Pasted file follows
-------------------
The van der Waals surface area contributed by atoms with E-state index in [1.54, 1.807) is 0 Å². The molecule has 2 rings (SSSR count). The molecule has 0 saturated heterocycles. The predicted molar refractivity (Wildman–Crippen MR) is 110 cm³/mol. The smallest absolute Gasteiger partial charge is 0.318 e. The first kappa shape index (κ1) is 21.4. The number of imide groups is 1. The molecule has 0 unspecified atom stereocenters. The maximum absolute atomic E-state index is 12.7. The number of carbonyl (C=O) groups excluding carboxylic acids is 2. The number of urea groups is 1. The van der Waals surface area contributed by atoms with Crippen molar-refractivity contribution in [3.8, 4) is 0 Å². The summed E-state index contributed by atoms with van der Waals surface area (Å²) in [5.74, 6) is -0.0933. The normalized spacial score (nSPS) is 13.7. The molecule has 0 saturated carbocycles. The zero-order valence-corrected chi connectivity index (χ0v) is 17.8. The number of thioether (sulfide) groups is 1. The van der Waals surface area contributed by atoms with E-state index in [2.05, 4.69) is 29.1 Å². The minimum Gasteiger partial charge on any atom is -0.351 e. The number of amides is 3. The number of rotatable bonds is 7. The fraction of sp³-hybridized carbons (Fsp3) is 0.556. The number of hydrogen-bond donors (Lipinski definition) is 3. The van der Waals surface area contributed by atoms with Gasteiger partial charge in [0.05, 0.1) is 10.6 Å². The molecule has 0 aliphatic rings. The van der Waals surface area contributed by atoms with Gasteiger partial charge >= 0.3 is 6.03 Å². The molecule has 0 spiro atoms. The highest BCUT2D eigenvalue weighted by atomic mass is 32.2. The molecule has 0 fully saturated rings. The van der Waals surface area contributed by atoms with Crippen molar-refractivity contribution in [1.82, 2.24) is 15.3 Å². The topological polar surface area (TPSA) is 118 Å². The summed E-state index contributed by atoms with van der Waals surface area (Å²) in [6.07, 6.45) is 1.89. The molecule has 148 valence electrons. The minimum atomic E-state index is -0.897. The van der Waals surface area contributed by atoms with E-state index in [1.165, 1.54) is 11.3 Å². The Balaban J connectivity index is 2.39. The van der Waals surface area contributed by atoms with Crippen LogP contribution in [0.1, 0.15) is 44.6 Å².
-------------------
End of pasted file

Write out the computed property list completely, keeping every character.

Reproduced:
The van der Waals surface area contributed by atoms with E-state index in [1.54, 1.807) is 0 Å². The molecule has 2 rings (SSSR count). The molecule has 0 saturated heterocycles. The predicted molar refractivity (Wildman–Crippen MR) is 110 cm³/mol. The smallest absolute Gasteiger partial charge is 0.318 e. The first kappa shape index (κ1) is 21.4. The number of imide groups is 1. The molecule has 0 unspecified atom stereocenters. The maximum absolute atomic E-state index is 12.7. The number of carbonyl (C=O) groups excluding carboxylic acids is 2. The number of urea groups is 1. The van der Waals surface area contributed by atoms with Crippen molar-refractivity contribution in [3.8, 4) is 0 Å². The summed E-state index contributed by atoms with van der Waals surface area (Å²) in [5.74, 6) is -0.0933. The normalized spacial score (nSPS) is 13.7. The molecule has 0 saturated carbocycles. The zero-order valence-corrected chi connectivity index (χ0v) is 17.8. The number of thioether (sulfide) groups is 1. The van der Waals surface area contributed by atoms with E-state index in [2.05, 4.69) is 29.1 Å². The minimum Gasteiger partial charge on any atom is -0.351 e. The number of amides is 3. The number of rotatable bonds is 7. The fraction of sp³-hybridized carbons (Fsp3) is 0.556. The number of hydrogen-bond donors (Lipinski definition) is 3. The van der Waals surface area contributed by atoms with Gasteiger partial charge in [0.05, 0.1) is 10.6 Å². The molecule has 0 aliphatic rings. The van der Waals surface area contributed by atoms with Gasteiger partial charge >= 0.3 is 6.03 Å². The molecule has 0 spiro atoms. The highest BCUT2D eigenvalue weighted by atomic mass is 32.2. The molecule has 0 fully saturated rings. The van der Waals surface area contributed by atoms with Crippen molar-refractivity contribution in [1.82, 2.24) is 15.3 Å². The topological polar surface area (TPSA) is 118 Å². The summed E-state index contributed by atoms with van der Waals surface area (Å²) in [6.07, 6.45) is 1.89. The molecule has 148 valence electrons. The minimum atomic E-state index is -0.897. The van der Waals surface area contributed by atoms with E-state index in [1.165, 1.54) is 11.3 Å². The Balaban J connectivity index is 2.39. The van der Waals surface area contributed by atoms with Crippen LogP contribution in [0.1, 0.15) is 44.6 Å².